What would you do if you had a billion dollars?
Build a new city from scratch, says one cohort of California billionaires.
A group of Silicon Valley elite have been buying up land in Solano County between San Francisco and Sacramento with the dream of building a brand new city.
The idea began with Jan Sramek, 36, a former Goldman Sachs trader who moved to the Bay Area about a decade ago. Sramek “fell in love” with Solano County after going on fishing trips there, and he and his wife recently bought a home in the area where they plan to raise their toddler and new baby on the way.
In the last few years, Sramek’s unassuming company Flannery Associates has spent more than $800 million buying up farms and undeveloped land with the idea of building a new city.
His investors are some of the richest people in Silicon Valley.
The first investment came from Patrick Collison, the Irish chief executive of Stripe, a payments company. Another investment came from the king of venture capital Marc Andreessen of Andreessen Horowitz. Laurene Powell Jobs, the widow of Steve Jobs, and LinkedIn co-founder Reid Hoffman also invested.
The group went about their plan quite secretively until late last month, when The New York Times revealed the investors’ intentions.
Days after the Times shed light on who was behind the project, Sramek’s company debuted a website called “California Forever” explaining the plan for the new city.
“To date, our company has been quiet about our activities,” the website reads. “This has, understandably, created interest, concern, and speculation. Now that we’re no longer limited by confidentiality, we are eager to begin a conversation about the future of Solano County a conversation with all of you.”
The goal, according to the website, is a “new community that attracts new employers, creates good paying local jobs, builds homes in walkable neighborhoods.”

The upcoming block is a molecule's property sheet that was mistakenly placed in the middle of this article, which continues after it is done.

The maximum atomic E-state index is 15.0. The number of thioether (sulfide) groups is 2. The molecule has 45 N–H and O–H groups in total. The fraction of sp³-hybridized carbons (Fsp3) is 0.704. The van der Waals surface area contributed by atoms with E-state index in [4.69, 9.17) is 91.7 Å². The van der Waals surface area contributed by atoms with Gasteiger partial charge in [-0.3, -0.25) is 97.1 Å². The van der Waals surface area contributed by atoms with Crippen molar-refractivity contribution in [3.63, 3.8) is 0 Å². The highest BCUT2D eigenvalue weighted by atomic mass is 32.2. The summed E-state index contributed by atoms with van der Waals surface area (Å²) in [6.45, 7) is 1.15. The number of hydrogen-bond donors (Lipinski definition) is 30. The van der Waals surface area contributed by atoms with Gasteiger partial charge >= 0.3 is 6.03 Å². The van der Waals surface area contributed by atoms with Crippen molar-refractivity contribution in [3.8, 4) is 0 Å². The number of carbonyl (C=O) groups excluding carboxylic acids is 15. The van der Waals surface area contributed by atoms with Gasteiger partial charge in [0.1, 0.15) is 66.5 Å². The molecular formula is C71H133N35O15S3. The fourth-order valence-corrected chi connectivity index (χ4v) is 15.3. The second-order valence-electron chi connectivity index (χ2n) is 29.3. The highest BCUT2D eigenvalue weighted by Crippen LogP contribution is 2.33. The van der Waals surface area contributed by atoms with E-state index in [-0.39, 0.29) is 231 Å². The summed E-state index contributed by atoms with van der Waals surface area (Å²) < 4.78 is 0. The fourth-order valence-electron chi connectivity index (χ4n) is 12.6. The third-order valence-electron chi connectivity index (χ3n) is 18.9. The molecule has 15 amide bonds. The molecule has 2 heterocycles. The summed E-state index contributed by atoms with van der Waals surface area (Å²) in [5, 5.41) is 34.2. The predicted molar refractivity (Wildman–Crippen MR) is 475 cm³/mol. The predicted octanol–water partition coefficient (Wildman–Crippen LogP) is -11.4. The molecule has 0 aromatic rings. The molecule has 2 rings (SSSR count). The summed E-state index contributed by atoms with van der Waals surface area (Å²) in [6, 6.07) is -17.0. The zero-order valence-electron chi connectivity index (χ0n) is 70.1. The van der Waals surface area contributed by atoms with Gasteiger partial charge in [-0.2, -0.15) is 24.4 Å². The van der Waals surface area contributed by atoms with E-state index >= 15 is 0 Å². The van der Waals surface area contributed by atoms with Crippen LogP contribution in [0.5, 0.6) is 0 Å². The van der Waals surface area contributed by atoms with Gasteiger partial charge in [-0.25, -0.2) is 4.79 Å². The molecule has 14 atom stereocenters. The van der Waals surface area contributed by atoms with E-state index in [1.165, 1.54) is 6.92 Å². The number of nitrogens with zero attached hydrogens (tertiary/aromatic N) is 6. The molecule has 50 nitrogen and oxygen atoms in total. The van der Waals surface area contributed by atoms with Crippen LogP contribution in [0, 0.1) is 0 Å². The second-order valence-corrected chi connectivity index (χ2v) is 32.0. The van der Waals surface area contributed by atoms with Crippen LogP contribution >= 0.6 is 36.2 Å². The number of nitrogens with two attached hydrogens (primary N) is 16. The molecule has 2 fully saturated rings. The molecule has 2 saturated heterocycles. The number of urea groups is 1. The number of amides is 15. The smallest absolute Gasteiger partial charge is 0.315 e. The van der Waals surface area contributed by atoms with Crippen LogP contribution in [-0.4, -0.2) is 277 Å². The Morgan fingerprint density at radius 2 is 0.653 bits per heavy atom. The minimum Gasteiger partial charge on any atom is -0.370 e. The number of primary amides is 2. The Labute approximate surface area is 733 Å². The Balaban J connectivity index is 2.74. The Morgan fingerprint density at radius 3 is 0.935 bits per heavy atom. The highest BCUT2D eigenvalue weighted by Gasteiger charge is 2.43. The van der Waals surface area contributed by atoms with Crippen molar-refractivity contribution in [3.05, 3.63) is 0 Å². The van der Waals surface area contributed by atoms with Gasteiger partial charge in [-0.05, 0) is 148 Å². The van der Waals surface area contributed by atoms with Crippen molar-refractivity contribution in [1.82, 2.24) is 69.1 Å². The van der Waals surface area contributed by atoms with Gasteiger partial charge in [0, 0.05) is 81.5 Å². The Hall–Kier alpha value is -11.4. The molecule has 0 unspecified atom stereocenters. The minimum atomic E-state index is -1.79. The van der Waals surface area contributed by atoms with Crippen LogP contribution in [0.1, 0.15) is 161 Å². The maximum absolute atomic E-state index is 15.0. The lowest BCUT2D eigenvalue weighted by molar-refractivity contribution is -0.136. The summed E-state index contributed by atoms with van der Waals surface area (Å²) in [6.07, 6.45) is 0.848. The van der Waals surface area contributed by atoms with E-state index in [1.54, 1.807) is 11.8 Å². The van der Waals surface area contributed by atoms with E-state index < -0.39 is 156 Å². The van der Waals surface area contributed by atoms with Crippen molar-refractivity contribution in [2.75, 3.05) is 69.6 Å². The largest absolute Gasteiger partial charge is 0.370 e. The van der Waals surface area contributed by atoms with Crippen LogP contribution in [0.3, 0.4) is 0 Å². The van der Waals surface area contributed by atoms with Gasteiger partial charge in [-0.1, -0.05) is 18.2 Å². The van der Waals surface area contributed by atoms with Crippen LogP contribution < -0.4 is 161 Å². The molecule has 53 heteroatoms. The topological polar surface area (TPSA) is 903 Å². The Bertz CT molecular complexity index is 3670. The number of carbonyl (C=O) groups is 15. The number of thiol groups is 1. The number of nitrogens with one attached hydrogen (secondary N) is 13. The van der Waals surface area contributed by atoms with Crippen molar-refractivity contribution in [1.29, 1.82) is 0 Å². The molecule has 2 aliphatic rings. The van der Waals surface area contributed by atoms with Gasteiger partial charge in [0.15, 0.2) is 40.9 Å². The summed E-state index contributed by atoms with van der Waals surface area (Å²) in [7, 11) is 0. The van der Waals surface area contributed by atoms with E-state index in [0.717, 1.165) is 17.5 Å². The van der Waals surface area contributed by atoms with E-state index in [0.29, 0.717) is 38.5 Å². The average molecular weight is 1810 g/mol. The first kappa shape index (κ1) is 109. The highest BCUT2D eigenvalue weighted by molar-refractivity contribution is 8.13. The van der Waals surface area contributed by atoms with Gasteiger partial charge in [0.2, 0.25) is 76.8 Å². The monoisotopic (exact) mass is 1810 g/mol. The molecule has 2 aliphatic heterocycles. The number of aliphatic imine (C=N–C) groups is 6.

The company is now making the rounds among voters and local politicians, trying to get them on board with the plan.
Originally, the wealthy investor group planned to buy up only about 10,000 acres, but since 2018 their sprawling land grab has gobbled up more than 50,000 acres or 78 square miles in Solano County, an area almost twice as big as San Francisco.
Sramek’s company was more aggressive than simply buying up land too.
In the spring, Flannery made residents bristle when it sued several landowners, accusing them of conspiring to inflate prices. The lawsuit attracted public attention and raised eyebrows about the company’s land buying spree.
Solano County is also home to Travis Air Force Base, and elected officials were alarmed to see the surrounding land being bought up. The land grab even prompted national security concerns that drew an investigation from the FBI and Treasury Department. Both local and federal officials are still skeptical, and some are exasperated.
“The FBI, the Department of Treasury, everyone has been doing work trying to figure out who these people are,” Representative Mike Thompson (D-CA), who represents a large part of Solano County, said last week after meeting with Sramek.
“Their secrecy has caused a lot of problems, a lot of time, and a lot of expense,” Thompson said.
The company has assured that the vast majority of its funding, 97%, comes from American investors, and only the other 3% are investors in the United Kingdom and Ireland.
Another California Democrat, Representative John Garamendi, also met with Sramek recently.
“It was a continuation of my disappointment,” Garamendi said. “It’s very, very clear that they do not have a plan for the 55,000 acres.”
The mayor of one small city in Solano County said she thinks the investors may simply want “to create a city for the elite.”
“Economic blight is everywhere. So why do you need to spend upwards of a billion dollars to create a brand new city when you have all these other things that can be achieved throughout the Bay Area?” said Mayor Princess Washington of Suisun City.
In order to move forward with their grand plans for a new city, investors must win over voters in Solano County. Since the land has been protected from urban sprawl since 1984, voters would have to approve a ballot initiative to allow the land to be rezoned for a city rather than agriculture.
The investors said their plan for a new utopian city could take decades.
Given the massive nature of the project and the skepticism from locals, they have a long road ahead.